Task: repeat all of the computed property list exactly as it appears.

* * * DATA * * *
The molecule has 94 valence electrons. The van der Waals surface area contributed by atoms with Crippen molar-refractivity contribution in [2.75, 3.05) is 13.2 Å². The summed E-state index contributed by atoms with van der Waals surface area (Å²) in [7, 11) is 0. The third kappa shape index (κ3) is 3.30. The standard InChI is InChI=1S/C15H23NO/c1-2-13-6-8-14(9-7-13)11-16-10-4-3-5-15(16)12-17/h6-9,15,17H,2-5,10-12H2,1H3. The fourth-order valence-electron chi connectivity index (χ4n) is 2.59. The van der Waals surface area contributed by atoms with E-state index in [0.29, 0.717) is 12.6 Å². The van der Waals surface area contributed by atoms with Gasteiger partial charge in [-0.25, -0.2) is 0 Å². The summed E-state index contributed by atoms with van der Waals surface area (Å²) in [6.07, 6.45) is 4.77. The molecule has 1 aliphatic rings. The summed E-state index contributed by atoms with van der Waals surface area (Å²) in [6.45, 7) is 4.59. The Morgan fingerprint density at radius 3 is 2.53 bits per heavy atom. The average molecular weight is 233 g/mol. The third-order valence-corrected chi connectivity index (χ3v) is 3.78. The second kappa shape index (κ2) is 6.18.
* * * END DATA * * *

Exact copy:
The molecule has 94 valence electrons. The van der Waals surface area contributed by atoms with Crippen molar-refractivity contribution in [2.75, 3.05) is 13.2 Å². The summed E-state index contributed by atoms with van der Waals surface area (Å²) in [7, 11) is 0. The third kappa shape index (κ3) is 3.30. The standard InChI is InChI=1S/C15H23NO/c1-2-13-6-8-14(9-7-13)11-16-10-4-3-5-15(16)12-17/h6-9,15,17H,2-5,10-12H2,1H3. The fourth-order valence-electron chi connectivity index (χ4n) is 2.59. The van der Waals surface area contributed by atoms with E-state index in [0.29, 0.717) is 12.6 Å². The van der Waals surface area contributed by atoms with Gasteiger partial charge in [-0.25, -0.2) is 0 Å². The summed E-state index contributed by atoms with van der Waals surface area (Å²) in [6.07, 6.45) is 4.77. The molecule has 1 aliphatic rings. The summed E-state index contributed by atoms with van der Waals surface area (Å²) in [6.45, 7) is 4.59. The Morgan fingerprint density at radius 3 is 2.53 bits per heavy atom. The average molecular weight is 233 g/mol. The third-order valence-corrected chi connectivity index (χ3v) is 3.78. The second kappa shape index (κ2) is 6.18.